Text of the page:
Montse Badia

THORSTEN GOLDBERG. Things are generally different behind closed doors (ENG)

Espai 13, Fundación Joan Miró, Barcelona, 2005

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The work of Thorsten Goldberg (Dinslaken, Germany, 1960) is characterised by minute detail, discipline and meticulous execution. Taking everyday points of reference, he produces comments that are light-hearted only in appearance, for underneath they are criticisms and precise observations of our times. His videos and installations often make use of ordinary bits and pieces transformed into objects of art. In his playful and very lucid way, the artist confronts the viewer with subtle displacements or differences that invite us to change our perception of things and to question the world in which we live and our relationship with it.

Created specifically for the Espai 13, Things are generally different behind closed doors is an installation in which two rather strange figures discuss their lives. A pad of cotton-wool (of the sort used for removing make-up) and a Smart car talk about their experiences, their ideals and their personal conflicts. The conversation is in words and also in images that are projected onto a kind of stage. The subjects talked about vary widely: city life as opposed to country life, relations with other people, different lifestyles and their implications, dress and appearances as indicators of belonging to different communities or social groups, the welfare state and its more specific personal implications, reality shows, the awareness and acceptance of belonging to a mediatised society.

All the dialogues are taken from conversations that the artist has overheard in trains, restaurants and other public places. So the two figures are certainly not exotic but merely two specimens of the present day. One of them is more homely and balanced, modest and disciplined, realistic and practical, and more or less satisfied with its situation in life. The other is more complex, unstable, over-the-top, sociable and with a tendency to make quick value judgements.

This is not the first time that Goldberg has created an apparently innocent story that as a public statement achieves the category of a diagnosis. As the artist himself says, “Simplicity or playfulness does not mean that a work is irrelevant. The fact that it uses simple symbols makes it universally comprehensible. (…) I feel that art has to have different levels. And the first level, or introduction, should, at least in my work, always have this atmosphere of playfulness, of harmlessness. I don’t want my art to be somehow awe-inspiring .” In his earlier work, Goldberg used a children’s game (Stone, paper, scissors) to make an intervention in the public space at Oberbaum Bridge in Berlin (the former frontier that separated East and West Germany), reducing the rivalry and political tensions to playground level. Curtain.mov was a red curtain (and the curtain round the stage inThings are generally different behind closed doors is a clear reference to it) that moved almost imperceptibly along a 60-metre-long transparent corridor linking two parts of the Martin Gropius building in Eberswalde. More recently, in Next Destination, Milk & Honey, he installed a bus stop in the centre of Heidenheim which each day announced one of the 2,000 destinations on the map of Schlaraffendland, the Accurata Utopia Tabula (c.1720) in which the cartographer Johann Baptist Homann reproduced in painstaking detail all the place names in the land of milk and honey, the Land of Cockaigne or the Land of Plenty.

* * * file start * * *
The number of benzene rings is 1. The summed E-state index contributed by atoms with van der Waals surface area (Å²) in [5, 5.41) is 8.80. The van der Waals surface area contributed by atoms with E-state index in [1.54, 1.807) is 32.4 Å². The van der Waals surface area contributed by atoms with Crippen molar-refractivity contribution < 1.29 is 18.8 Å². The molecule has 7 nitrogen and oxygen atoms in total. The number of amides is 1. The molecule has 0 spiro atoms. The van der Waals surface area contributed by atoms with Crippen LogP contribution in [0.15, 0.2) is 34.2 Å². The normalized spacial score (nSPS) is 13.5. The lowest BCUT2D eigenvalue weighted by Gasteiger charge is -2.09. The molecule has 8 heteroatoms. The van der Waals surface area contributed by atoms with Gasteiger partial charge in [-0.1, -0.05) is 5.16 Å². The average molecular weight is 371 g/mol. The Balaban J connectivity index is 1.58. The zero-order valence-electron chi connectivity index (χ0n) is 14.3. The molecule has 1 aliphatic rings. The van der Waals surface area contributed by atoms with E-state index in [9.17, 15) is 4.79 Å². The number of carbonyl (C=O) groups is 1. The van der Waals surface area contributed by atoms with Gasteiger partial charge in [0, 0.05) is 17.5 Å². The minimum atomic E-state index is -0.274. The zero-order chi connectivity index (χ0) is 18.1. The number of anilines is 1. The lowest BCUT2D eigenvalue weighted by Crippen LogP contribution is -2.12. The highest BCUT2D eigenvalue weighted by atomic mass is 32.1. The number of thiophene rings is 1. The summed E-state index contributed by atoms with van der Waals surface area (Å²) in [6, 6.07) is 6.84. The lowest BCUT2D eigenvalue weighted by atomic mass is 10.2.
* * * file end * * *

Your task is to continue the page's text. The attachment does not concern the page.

Curtains that move, imaginary maps, children’s games, cars and cotton-wool pads that speak – Goldberg uses objects and situations from real life and transforms them into direct, punchy questions. He is never provocative or dogmatic but in an understated, humorous and seemingly naïve way he points to the subtle displacements or “differences” that put some fundamental values to the test.

Montse Badia
January 2005



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